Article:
I had dinner last night with a small book group that has been in various stages of flux for several years now. We had finished reading The Help--one everyone liked--and we were ready for the next selection. I always show up for our meetings with book lists and suggestions, but I can rarely predict what we will choose. There's a certain amount of pressure, too, in selecting a book for several people, particularly when I feel obliged to read it and to finish it by a certain date. (Usually I finish far enough ahead that I have to review my notes or start to forget character names. I do, though, remember reading the last few pages of Middlesex in the parking lot before our meeting.)

This time we decided to read Lisa See's new novel Shanghai Girls. Those of us who have been reading together the longest had read both of her previous books, Snow Flower and the Secret Fan and Peony in Love. We'd loved them both and appreciated that they were quite different from one another. Our second choice (since we only meet once a month and most of us read much more than that) is A Reliable Wife, a book my daughter gave me for Mother's Day.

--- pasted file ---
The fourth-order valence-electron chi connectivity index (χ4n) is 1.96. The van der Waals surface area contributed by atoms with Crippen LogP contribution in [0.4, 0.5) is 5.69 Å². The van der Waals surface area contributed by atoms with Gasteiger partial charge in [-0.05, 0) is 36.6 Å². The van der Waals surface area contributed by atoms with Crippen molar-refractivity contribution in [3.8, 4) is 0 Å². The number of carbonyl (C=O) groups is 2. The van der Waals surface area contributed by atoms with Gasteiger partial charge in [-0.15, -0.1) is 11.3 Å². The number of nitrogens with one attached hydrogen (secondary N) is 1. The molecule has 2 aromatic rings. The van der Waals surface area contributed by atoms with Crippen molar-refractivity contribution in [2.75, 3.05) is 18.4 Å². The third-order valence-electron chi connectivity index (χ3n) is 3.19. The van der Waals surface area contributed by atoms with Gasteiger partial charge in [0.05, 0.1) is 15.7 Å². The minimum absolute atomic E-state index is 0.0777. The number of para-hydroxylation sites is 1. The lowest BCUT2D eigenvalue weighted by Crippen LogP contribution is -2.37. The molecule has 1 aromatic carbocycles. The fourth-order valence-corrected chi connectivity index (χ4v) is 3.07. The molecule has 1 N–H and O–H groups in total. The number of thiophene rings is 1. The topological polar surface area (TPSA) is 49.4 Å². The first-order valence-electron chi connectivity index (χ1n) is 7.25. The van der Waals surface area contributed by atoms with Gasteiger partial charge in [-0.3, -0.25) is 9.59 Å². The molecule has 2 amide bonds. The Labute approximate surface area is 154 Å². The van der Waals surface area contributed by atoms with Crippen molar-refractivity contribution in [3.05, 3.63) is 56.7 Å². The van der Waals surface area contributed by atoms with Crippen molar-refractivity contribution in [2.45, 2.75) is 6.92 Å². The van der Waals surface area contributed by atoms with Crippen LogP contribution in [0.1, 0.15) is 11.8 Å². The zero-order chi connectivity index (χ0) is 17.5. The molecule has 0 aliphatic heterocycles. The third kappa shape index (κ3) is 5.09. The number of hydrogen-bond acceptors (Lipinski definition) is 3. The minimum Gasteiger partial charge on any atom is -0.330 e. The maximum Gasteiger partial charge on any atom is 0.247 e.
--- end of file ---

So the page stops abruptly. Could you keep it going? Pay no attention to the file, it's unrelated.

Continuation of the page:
Once we've made our choices for the group, we begin to discuss our other reading over the past month. Having spent a good proportion of that time driving, I had made it through several books on tape, including a particular favorite, The Devil in the White City, a nonfiction account of the 1893 Chicago World's Fair and the parallel story of the serial killer loose in the city at the time. Since I'm heading to Chicago soon, this gave me some ideas of places to visit while there.

I also listened to Jane Smiley's Horse Heaven, a novel about race horses, their owners, breeders, and trainers. Even the horses' personalities emerge through her novel. My lightest fare was an abridged version (I hate those but happened to have it on hand when the others ran out) of Peter Mayle's Hotel Pastis. His books all make me want to travel--and to eat French and Italian food.

So far, I've found willing listeners to whom I've passed along the tapes. Now I can slip back into my corner with a book of my own choosing.